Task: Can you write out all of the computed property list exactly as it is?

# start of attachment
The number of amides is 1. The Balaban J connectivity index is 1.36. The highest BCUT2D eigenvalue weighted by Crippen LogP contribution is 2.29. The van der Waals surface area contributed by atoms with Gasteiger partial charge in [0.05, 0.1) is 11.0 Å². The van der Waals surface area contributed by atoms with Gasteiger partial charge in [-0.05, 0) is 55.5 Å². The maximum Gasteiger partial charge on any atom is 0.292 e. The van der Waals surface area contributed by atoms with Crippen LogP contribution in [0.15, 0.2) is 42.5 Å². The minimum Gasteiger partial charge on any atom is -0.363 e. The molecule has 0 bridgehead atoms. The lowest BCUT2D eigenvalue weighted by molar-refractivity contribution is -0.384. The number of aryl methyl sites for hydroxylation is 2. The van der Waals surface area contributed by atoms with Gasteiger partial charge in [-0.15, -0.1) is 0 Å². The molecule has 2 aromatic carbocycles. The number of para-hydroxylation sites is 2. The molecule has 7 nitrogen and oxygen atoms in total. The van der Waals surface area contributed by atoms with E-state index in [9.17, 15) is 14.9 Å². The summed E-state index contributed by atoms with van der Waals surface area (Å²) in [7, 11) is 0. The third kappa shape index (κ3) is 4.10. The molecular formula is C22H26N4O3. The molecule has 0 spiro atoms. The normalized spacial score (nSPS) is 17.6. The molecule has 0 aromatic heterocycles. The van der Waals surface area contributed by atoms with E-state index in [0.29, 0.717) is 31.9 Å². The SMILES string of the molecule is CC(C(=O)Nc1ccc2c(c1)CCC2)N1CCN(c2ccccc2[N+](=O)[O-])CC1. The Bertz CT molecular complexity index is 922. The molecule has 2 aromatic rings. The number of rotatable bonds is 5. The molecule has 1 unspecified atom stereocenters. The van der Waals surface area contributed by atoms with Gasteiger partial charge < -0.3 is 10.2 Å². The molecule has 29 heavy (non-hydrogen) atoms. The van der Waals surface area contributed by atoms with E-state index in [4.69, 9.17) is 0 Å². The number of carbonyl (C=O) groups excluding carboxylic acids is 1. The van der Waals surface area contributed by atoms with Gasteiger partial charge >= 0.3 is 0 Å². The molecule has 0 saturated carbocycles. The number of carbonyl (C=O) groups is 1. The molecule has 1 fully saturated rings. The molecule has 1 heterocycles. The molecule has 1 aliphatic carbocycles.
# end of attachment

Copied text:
The number of amides is 1. The Balaban J connectivity index is 1.36. The highest BCUT2D eigenvalue weighted by Crippen LogP contribution is 2.29. The van der Waals surface area contributed by atoms with Gasteiger partial charge in [0.05, 0.1) is 11.0 Å². The van der Waals surface area contributed by atoms with Gasteiger partial charge in [-0.05, 0) is 55.5 Å². The maximum Gasteiger partial charge on any atom is 0.292 e. The van der Waals surface area contributed by atoms with Crippen LogP contribution in [0.15, 0.2) is 42.5 Å². The minimum Gasteiger partial charge on any atom is -0.363 e. The molecule has 0 bridgehead atoms. The lowest BCUT2D eigenvalue weighted by molar-refractivity contribution is -0.384. The number of aryl methyl sites for hydroxylation is 2. The van der Waals surface area contributed by atoms with Gasteiger partial charge in [-0.15, -0.1) is 0 Å². The molecule has 2 aromatic carbocycles. The number of para-hydroxylation sites is 2. The molecule has 7 nitrogen and oxygen atoms in total. The van der Waals surface area contributed by atoms with E-state index in [9.17, 15) is 14.9 Å². The summed E-state index contributed by atoms with van der Waals surface area (Å²) in [7, 11) is 0. The third kappa shape index (κ3) is 4.10. The molecular formula is C22H26N4O3. The molecule has 0 spiro atoms. The normalized spacial score (nSPS) is 17.6. The molecule has 0 aromatic heterocycles. The van der Waals surface area contributed by atoms with E-state index in [0.29, 0.717) is 31.9 Å². The SMILES string of the molecule is CC(C(=O)Nc1ccc2c(c1)CCC2)N1CCN(c2ccccc2[N+](=O)[O-])CC1. The Bertz CT molecular complexity index is 922. The molecule has 2 aromatic rings. The number of rotatable bonds is 5. The molecule has 1 unspecified atom stereocenters. The van der Waals surface area contributed by atoms with Gasteiger partial charge < -0.3 is 10.2 Å². The molecule has 29 heavy (non-hydrogen) atoms. The van der Waals surface area contributed by atoms with E-state index in [4.69, 9.17) is 0 Å². The number of carbonyl (C=O) groups excluding carboxylic acids is 1. The van der Waals surface area contributed by atoms with Gasteiger partial charge >= 0.3 is 0 Å². The molecule has 0 saturated carbocycles. The number of carbonyl (C=O) groups is 1. The molecule has 1 fully saturated rings. The molecule has 1 heterocycles. The molecule has 1 aliphatic carbocycles.